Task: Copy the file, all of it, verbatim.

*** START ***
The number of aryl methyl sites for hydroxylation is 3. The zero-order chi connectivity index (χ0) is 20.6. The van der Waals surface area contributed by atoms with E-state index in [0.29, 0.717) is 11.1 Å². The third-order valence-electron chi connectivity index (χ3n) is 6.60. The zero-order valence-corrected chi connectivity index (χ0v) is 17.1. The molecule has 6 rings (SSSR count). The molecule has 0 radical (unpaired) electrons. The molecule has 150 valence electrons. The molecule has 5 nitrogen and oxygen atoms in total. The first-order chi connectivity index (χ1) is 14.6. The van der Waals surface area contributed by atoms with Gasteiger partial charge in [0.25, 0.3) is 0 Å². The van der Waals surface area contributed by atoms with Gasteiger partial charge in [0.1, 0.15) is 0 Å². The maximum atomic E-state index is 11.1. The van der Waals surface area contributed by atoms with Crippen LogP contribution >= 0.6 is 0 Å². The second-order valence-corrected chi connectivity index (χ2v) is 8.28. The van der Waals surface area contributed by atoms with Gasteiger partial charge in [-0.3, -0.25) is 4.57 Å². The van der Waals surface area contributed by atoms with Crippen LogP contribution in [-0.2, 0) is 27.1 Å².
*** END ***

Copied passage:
The number of aryl methyl sites for hydroxylation is 3. The zero-order chi connectivity index (χ0) is 20.6. The van der Waals surface area contributed by atoms with E-state index in [0.29, 0.717) is 11.1 Å². The third-order valence-electron chi connectivity index (χ3n) is 6.60. The zero-order valence-corrected chi connectivity index (χ0v) is 17.1. The molecule has 6 rings (SSSR count). The molecule has 0 radical (unpaired) electrons. The molecule has 150 valence electrons. The molecule has 5 nitrogen and oxygen atoms in total. The first-order chi connectivity index (χ1) is 14.6. The van der Waals surface area contributed by atoms with Gasteiger partial charge in [0.25, 0.3) is 0 Å². The van der Waals surface area contributed by atoms with Gasteiger partial charge in [0.1, 0.15) is 0 Å². The maximum atomic E-state index is 11.1. The van der Waals surface area contributed by atoms with Crippen LogP contribution >= 0.6 is 0 Å². The second-order valence-corrected chi connectivity index (χ2v) is 8.28. The van der Waals surface area contributed by atoms with Gasteiger partial charge in [-0.3, -0.25) is 4.57 Å². The van der Waals surface area contributed by atoms with Crippen LogP contribution in [-0.2, 0) is 27.1 Å².